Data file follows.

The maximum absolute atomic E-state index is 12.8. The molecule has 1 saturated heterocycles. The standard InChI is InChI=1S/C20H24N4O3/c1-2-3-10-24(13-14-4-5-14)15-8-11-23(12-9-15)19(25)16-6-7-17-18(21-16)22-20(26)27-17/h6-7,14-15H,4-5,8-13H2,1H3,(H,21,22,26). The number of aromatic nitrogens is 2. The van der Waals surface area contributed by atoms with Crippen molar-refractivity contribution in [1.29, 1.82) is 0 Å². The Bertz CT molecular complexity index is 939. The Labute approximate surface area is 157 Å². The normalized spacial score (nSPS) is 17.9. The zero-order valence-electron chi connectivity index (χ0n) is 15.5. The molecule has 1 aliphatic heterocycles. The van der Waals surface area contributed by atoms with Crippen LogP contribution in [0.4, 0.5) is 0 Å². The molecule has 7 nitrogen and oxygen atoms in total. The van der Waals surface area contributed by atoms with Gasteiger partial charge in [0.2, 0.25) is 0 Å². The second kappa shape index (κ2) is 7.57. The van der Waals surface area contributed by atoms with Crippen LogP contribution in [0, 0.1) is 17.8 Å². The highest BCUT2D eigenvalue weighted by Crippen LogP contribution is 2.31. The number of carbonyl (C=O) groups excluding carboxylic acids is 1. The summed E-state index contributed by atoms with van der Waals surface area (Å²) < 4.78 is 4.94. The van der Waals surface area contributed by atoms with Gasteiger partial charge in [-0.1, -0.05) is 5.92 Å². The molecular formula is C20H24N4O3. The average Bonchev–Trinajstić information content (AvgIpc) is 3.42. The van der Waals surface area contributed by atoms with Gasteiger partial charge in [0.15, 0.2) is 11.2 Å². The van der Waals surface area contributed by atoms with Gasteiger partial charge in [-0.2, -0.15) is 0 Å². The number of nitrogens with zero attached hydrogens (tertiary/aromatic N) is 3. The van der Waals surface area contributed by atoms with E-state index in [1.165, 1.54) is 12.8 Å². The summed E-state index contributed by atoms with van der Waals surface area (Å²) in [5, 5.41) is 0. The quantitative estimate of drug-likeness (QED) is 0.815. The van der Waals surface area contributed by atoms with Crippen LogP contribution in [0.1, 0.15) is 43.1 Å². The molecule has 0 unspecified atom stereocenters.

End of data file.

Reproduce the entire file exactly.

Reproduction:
The maximum absolute atomic E-state index is 12.8. The molecule has 1 saturated heterocycles. The standard InChI is InChI=1S/C20H24N4O3/c1-2-3-10-24(13-14-4-5-14)15-8-11-23(12-9-15)19(25)16-6-7-17-18(21-16)22-20(26)27-17/h6-7,14-15H,4-5,8-13H2,1H3,(H,21,22,26). The number of aromatic nitrogens is 2. The van der Waals surface area contributed by atoms with Crippen molar-refractivity contribution in [1.29, 1.82) is 0 Å². The Bertz CT molecular complexity index is 939. The Labute approximate surface area is 157 Å². The normalized spacial score (nSPS) is 17.9. The zero-order valence-electron chi connectivity index (χ0n) is 15.5. The molecule has 1 aliphatic heterocycles. The van der Waals surface area contributed by atoms with Crippen LogP contribution in [0.4, 0.5) is 0 Å². The molecule has 7 nitrogen and oxygen atoms in total. The van der Waals surface area contributed by atoms with Gasteiger partial charge in [0.2, 0.25) is 0 Å². The second kappa shape index (κ2) is 7.57. The van der Waals surface area contributed by atoms with Crippen LogP contribution in [0, 0.1) is 17.8 Å². The highest BCUT2D eigenvalue weighted by Crippen LogP contribution is 2.31. The number of carbonyl (C=O) groups excluding carboxylic acids is 1. The summed E-state index contributed by atoms with van der Waals surface area (Å²) < 4.78 is 4.94. The van der Waals surface area contributed by atoms with Gasteiger partial charge in [-0.1, -0.05) is 5.92 Å². The molecular formula is C20H24N4O3. The average Bonchev–Trinajstić information content (AvgIpc) is 3.42. The van der Waals surface area contributed by atoms with Gasteiger partial charge in [0.15, 0.2) is 11.2 Å². The van der Waals surface area contributed by atoms with Gasteiger partial charge in [-0.2, -0.15) is 0 Å². The number of nitrogens with zero attached hydrogens (tertiary/aromatic N) is 3. The van der Waals surface area contributed by atoms with E-state index in [1.165, 1.54) is 12.8 Å². The summed E-state index contributed by atoms with van der Waals surface area (Å²) in [5, 5.41) is 0. The quantitative estimate of drug-likeness (QED) is 0.815. The van der Waals surface area contributed by atoms with Crippen LogP contribution in [0.1, 0.15) is 43.1 Å². The molecule has 0 unspecified atom stereocenters.